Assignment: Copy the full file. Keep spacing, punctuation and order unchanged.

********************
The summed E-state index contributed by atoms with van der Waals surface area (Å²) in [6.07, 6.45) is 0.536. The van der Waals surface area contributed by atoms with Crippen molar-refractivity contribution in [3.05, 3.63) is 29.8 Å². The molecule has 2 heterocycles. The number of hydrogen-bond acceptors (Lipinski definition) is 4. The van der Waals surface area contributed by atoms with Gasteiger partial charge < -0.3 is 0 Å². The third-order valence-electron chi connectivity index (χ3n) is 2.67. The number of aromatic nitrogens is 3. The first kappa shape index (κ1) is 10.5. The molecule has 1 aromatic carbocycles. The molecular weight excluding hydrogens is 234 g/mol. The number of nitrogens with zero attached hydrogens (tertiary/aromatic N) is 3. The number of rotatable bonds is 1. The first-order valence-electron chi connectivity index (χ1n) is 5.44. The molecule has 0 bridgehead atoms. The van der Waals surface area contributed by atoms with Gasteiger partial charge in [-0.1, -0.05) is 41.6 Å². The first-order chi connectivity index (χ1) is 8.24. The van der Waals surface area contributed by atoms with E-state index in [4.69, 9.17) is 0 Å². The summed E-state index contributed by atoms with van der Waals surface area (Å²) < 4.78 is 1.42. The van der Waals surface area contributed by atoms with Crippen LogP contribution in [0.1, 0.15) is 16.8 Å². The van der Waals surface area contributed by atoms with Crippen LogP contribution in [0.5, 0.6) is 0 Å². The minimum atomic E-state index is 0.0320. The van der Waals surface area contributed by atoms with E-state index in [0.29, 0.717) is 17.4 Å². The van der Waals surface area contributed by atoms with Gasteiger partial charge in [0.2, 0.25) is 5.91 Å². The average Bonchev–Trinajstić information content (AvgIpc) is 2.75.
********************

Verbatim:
The summed E-state index contributed by atoms with van der Waals surface area (Å²) in [6.07, 6.45) is 0.536. The van der Waals surface area contributed by atoms with Crippen molar-refractivity contribution in [3.05, 3.63) is 29.8 Å². The molecule has 2 heterocycles. The number of hydrogen-bond acceptors (Lipinski definition) is 4. The van der Waals surface area contributed by atoms with Gasteiger partial charge < -0.3 is 0 Å². The third-order valence-electron chi connectivity index (χ3n) is 2.67. The number of aromatic nitrogens is 3. The first kappa shape index (κ1) is 10.5. The molecule has 1 aromatic carbocycles. The molecular weight excluding hydrogens is 234 g/mol. The number of nitrogens with zero attached hydrogens (tertiary/aromatic N) is 3. The number of rotatable bonds is 1. The first-order valence-electron chi connectivity index (χ1n) is 5.44. The molecule has 0 bridgehead atoms. The van der Waals surface area contributed by atoms with Gasteiger partial charge in [-0.1, -0.05) is 41.6 Å². The first-order chi connectivity index (χ1) is 8.24. The van der Waals surface area contributed by atoms with E-state index in [4.69, 9.17) is 0 Å². The summed E-state index contributed by atoms with van der Waals surface area (Å²) < 4.78 is 1.42. The van der Waals surface area contributed by atoms with Crippen LogP contribution in [0.1, 0.15) is 16.8 Å². The van der Waals surface area contributed by atoms with Crippen LogP contribution in [0.5, 0.6) is 0 Å². The minimum atomic E-state index is 0.0320. The van der Waals surface area contributed by atoms with E-state index in [0.29, 0.717) is 17.4 Å². The van der Waals surface area contributed by atoms with Gasteiger partial charge in [0.2, 0.25) is 5.91 Å². The average Bonchev–Trinajstić information content (AvgIpc) is 2.75.